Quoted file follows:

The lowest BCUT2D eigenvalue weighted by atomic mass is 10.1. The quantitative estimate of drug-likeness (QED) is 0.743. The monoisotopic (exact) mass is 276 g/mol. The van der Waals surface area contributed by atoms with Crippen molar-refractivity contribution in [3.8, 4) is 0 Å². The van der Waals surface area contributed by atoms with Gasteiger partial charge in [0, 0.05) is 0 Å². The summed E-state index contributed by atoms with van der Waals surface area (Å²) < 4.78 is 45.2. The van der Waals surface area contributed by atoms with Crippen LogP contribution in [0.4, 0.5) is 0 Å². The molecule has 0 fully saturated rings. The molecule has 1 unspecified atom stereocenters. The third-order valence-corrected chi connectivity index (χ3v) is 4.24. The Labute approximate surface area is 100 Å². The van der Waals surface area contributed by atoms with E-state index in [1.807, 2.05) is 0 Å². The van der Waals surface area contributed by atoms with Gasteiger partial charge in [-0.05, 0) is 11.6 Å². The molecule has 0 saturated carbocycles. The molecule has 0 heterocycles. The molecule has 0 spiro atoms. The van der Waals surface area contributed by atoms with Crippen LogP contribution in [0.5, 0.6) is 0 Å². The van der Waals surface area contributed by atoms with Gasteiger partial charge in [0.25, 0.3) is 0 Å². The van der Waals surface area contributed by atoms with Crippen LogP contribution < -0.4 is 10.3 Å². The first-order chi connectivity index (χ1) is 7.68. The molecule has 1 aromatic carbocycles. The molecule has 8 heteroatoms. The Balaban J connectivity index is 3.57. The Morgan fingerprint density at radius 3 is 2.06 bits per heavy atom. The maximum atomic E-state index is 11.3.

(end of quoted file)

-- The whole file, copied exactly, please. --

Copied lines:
The lowest BCUT2D eigenvalue weighted by atomic mass is 10.1. The quantitative estimate of drug-likeness (QED) is 0.743. The monoisotopic (exact) mass is 276 g/mol. The van der Waals surface area contributed by atoms with Crippen molar-refractivity contribution in [3.8, 4) is 0 Å². The van der Waals surface area contributed by atoms with Gasteiger partial charge in [0, 0.05) is 0 Å². The summed E-state index contributed by atoms with van der Waals surface area (Å²) < 4.78 is 45.2. The van der Waals surface area contributed by atoms with Crippen LogP contribution in [0.4, 0.5) is 0 Å². The molecule has 0 fully saturated rings. The molecule has 1 unspecified atom stereocenters. The third-order valence-corrected chi connectivity index (χ3v) is 4.24. The Labute approximate surface area is 100 Å². The van der Waals surface area contributed by atoms with E-state index in [1.807, 2.05) is 0 Å². The van der Waals surface area contributed by atoms with Gasteiger partial charge in [-0.05, 0) is 11.6 Å². The molecule has 0 saturated carbocycles. The molecule has 0 heterocycles. The molecule has 0 spiro atoms. The van der Waals surface area contributed by atoms with Crippen LogP contribution in [0.5, 0.6) is 0 Å². The van der Waals surface area contributed by atoms with Gasteiger partial charge in [0.25, 0.3) is 0 Å². The van der Waals surface area contributed by atoms with Crippen LogP contribution < -0.4 is 10.3 Å². The first-order chi connectivity index (χ1) is 7.68. The molecule has 1 aromatic carbocycles. The molecule has 8 heteroatoms. The Balaban J connectivity index is 3.57. The Morgan fingerprint density at radius 3 is 2.06 bits per heavy atom. The maximum atomic E-state index is 11.3.